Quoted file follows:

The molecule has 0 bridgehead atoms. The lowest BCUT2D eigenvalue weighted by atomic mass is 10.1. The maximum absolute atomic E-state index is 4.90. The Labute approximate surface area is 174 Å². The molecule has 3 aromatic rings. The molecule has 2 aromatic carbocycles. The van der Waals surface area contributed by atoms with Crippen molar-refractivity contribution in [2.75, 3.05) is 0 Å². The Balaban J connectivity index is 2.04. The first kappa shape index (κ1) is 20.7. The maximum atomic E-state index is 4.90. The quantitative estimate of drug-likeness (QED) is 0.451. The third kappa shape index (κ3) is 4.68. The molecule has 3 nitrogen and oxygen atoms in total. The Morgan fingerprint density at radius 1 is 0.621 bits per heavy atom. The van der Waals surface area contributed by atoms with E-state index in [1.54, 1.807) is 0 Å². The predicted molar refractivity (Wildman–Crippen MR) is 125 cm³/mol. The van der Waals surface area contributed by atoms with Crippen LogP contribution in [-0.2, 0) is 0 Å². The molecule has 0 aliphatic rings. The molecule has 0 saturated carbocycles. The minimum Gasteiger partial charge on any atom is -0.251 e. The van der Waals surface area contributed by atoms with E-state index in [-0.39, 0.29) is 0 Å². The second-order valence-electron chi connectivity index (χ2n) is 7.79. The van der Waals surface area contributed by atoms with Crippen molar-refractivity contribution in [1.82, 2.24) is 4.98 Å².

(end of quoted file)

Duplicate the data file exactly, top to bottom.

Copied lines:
The molecule has 0 bridgehead atoms. The lowest BCUT2D eigenvalue weighted by atomic mass is 10.1. The maximum absolute atomic E-state index is 4.90. The Labute approximate surface area is 174 Å². The molecule has 3 aromatic rings. The molecule has 2 aromatic carbocycles. The van der Waals surface area contributed by atoms with Crippen molar-refractivity contribution in [2.75, 3.05) is 0 Å². The Balaban J connectivity index is 2.04. The first kappa shape index (κ1) is 20.7. The maximum atomic E-state index is 4.90. The quantitative estimate of drug-likeness (QED) is 0.451. The third kappa shape index (κ3) is 4.68. The molecule has 3 nitrogen and oxygen atoms in total. The Morgan fingerprint density at radius 1 is 0.621 bits per heavy atom. The van der Waals surface area contributed by atoms with E-state index in [1.54, 1.807) is 0 Å². The predicted molar refractivity (Wildman–Crippen MR) is 125 cm³/mol. The van der Waals surface area contributed by atoms with Crippen LogP contribution in [-0.2, 0) is 0 Å². The molecule has 0 aliphatic rings. The molecule has 0 saturated carbocycles. The minimum Gasteiger partial charge on any atom is -0.251 e. The van der Waals surface area contributed by atoms with E-state index in [-0.39, 0.29) is 0 Å². The second-order valence-electron chi connectivity index (χ2n) is 7.79. The van der Waals surface area contributed by atoms with Crippen molar-refractivity contribution in [1.82, 2.24) is 4.98 Å².